The case for the move to Mars

The case for the move to Mars

Visiting Mars is a bit like visiting a hotel bar in Dubai: there is no atmosphere, there is no drinking, and when you go outside, you probably die.

It's a desolate, lifeless ball of red dirt about 140 million miles away, where nothing grows, where a dust storm can cover the planet and rage for months, and where the temperature can drop to minus 130 degrees Celsius. That's colder than Dunedin. In addition, a day on Mars is 39 minutes and 35.244 seconds longer than a day on Earth. You can imagine the Trip Advisor ratings with a star.

"Too dusty, days longer, but no late checkout available! Do not miss it."

"Life is hard there, but beautiful," says Clementine Poidatz, who plays the physicist Amelie Durand in the hybrid doc / drama show Mars by National Geographic. "Anything that happens can potentially be a disaster, because we're so far from home, no chance of help, far from your family, your loved ones, good food, good cheese." (Clementine is French.) The planet is too far away to even call or skype your family. The delay on the line would be ten minutes or more. They are limited to video messages or cryptic status updates.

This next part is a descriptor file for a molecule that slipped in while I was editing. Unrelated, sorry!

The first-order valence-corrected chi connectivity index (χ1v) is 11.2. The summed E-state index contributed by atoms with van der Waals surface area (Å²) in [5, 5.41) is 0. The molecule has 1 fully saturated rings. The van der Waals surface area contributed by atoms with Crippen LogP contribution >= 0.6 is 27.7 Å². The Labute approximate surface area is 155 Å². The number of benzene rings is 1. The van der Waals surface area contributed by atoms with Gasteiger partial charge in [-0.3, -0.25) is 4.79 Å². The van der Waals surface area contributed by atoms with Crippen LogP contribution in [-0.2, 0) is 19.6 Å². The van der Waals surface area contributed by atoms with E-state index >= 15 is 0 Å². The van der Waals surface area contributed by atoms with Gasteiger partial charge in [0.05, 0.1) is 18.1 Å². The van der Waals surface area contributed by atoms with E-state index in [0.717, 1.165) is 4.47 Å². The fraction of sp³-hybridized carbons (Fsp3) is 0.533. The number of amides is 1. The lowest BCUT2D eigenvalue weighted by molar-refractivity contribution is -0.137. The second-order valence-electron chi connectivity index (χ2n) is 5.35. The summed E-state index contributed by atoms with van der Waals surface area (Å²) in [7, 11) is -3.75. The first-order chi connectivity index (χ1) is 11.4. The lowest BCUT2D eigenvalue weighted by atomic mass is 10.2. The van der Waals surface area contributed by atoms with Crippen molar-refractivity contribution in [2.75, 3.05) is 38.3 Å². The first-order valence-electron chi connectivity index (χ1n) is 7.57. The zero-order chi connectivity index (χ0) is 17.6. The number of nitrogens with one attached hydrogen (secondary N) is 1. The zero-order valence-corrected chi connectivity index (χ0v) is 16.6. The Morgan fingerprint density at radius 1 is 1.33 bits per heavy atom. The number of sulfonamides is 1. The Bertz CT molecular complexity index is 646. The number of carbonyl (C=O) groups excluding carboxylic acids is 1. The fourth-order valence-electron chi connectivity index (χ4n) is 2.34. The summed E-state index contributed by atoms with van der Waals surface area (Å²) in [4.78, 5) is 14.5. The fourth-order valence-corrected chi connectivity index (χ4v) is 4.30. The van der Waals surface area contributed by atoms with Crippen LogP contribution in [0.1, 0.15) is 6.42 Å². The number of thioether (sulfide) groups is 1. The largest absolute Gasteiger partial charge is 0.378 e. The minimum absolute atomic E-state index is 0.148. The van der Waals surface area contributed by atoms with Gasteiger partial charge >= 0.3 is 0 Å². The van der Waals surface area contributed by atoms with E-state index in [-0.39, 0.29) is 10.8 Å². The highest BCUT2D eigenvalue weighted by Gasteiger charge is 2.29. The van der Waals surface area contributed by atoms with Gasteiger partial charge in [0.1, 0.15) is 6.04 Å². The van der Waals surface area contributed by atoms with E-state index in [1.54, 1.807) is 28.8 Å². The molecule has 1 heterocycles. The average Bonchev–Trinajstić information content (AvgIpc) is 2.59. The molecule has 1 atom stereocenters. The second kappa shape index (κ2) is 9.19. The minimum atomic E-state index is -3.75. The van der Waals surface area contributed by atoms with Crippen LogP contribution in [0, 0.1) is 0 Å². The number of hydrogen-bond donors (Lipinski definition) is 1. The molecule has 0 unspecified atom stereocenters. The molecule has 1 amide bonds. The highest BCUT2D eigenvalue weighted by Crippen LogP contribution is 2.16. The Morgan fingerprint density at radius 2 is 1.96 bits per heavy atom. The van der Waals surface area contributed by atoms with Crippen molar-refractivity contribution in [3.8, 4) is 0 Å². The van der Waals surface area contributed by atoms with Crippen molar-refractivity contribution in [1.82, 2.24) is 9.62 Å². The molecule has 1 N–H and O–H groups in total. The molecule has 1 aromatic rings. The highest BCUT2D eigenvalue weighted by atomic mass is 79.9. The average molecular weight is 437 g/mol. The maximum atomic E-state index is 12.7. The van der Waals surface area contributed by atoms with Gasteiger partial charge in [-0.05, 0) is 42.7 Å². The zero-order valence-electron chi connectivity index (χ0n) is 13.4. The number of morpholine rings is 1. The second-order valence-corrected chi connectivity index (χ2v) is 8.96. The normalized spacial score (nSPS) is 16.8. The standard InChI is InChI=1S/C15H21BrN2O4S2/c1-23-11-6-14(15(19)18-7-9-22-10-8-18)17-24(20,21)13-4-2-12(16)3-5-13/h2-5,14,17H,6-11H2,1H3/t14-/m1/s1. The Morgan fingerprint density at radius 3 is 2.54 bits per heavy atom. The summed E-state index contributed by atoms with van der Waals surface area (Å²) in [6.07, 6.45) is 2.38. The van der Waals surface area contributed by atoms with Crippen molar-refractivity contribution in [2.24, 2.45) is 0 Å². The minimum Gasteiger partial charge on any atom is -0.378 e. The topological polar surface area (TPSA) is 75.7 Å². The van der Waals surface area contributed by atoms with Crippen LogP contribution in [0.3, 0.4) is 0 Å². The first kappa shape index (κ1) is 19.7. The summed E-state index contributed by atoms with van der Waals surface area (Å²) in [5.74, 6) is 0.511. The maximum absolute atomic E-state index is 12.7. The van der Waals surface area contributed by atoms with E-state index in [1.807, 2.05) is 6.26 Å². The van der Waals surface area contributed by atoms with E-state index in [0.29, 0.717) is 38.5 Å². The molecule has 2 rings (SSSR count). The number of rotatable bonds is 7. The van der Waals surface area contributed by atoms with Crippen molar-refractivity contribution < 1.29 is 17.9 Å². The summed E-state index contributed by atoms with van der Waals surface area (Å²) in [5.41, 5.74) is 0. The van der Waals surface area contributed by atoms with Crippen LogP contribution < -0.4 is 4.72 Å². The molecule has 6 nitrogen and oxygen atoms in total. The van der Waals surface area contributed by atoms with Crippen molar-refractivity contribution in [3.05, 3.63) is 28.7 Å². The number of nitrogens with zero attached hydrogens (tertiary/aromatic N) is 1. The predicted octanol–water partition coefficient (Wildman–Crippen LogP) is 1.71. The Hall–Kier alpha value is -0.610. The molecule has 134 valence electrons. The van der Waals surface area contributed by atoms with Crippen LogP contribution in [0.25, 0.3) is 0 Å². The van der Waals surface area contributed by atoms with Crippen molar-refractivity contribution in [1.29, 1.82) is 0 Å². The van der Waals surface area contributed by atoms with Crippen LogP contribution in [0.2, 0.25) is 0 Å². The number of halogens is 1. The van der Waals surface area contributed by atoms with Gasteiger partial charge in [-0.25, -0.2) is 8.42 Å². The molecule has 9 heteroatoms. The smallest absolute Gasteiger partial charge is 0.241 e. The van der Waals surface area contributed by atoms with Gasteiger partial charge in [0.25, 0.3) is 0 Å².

Leave a comment

Send a Comment

Your email address will not be published. Required fields are marked *

This site uses Akismet to reduce spam. Learn how your comment data is processed.